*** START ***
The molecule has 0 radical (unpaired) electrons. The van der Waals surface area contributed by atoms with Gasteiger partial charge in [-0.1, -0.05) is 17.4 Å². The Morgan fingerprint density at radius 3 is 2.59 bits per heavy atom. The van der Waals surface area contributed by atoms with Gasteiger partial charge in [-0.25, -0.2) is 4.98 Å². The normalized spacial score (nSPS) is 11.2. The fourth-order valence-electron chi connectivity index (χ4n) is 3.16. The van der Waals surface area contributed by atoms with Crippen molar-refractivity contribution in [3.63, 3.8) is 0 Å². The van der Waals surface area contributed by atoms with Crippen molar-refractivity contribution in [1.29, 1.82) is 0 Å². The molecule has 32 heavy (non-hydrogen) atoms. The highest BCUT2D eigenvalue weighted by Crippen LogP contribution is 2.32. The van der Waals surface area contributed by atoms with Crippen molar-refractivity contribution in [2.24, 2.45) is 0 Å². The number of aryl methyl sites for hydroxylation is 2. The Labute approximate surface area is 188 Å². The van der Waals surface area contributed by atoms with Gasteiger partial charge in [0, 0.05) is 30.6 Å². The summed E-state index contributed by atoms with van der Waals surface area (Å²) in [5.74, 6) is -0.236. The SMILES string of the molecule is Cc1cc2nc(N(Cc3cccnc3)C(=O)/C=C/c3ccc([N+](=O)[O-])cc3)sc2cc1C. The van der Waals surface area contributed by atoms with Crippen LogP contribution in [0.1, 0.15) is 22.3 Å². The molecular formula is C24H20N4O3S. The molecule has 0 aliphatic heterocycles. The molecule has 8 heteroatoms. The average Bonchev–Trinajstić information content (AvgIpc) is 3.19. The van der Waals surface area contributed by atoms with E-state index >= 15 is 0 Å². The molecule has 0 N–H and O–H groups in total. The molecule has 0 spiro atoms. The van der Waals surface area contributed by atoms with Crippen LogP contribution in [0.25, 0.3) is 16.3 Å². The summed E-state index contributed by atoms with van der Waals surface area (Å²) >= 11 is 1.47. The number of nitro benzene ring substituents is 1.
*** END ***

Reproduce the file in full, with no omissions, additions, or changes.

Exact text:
The molecule has 0 radical (unpaired) electrons. The van der Waals surface area contributed by atoms with Gasteiger partial charge in [-0.1, -0.05) is 17.4 Å². The Morgan fingerprint density at radius 3 is 2.59 bits per heavy atom. The van der Waals surface area contributed by atoms with Gasteiger partial charge in [-0.25, -0.2) is 4.98 Å². The normalized spacial score (nSPS) is 11.2. The fourth-order valence-electron chi connectivity index (χ4n) is 3.16. The van der Waals surface area contributed by atoms with Crippen molar-refractivity contribution in [3.63, 3.8) is 0 Å². The van der Waals surface area contributed by atoms with Crippen molar-refractivity contribution in [1.29, 1.82) is 0 Å². The molecule has 32 heavy (non-hydrogen) atoms. The highest BCUT2D eigenvalue weighted by Crippen LogP contribution is 2.32. The van der Waals surface area contributed by atoms with Crippen molar-refractivity contribution in [2.24, 2.45) is 0 Å². The number of aryl methyl sites for hydroxylation is 2. The Labute approximate surface area is 188 Å². The van der Waals surface area contributed by atoms with Gasteiger partial charge in [0, 0.05) is 30.6 Å². The summed E-state index contributed by atoms with van der Waals surface area (Å²) in [5.74, 6) is -0.236. The SMILES string of the molecule is Cc1cc2nc(N(Cc3cccnc3)C(=O)/C=C/c3ccc([N+](=O)[O-])cc3)sc2cc1C. The van der Waals surface area contributed by atoms with Crippen LogP contribution in [0.1, 0.15) is 22.3 Å². The molecular formula is C24H20N4O3S. The molecule has 0 aliphatic heterocycles. The molecule has 8 heteroatoms. The average Bonchev–Trinajstić information content (AvgIpc) is 3.19. The van der Waals surface area contributed by atoms with E-state index >= 15 is 0 Å². The molecule has 0 N–H and O–H groups in total. The molecule has 0 spiro atoms. The van der Waals surface area contributed by atoms with Crippen LogP contribution in [0.25, 0.3) is 16.3 Å². The summed E-state index contributed by atoms with van der Waals surface area (Å²) >= 11 is 1.47. The number of nitro benzene ring substituents is 1.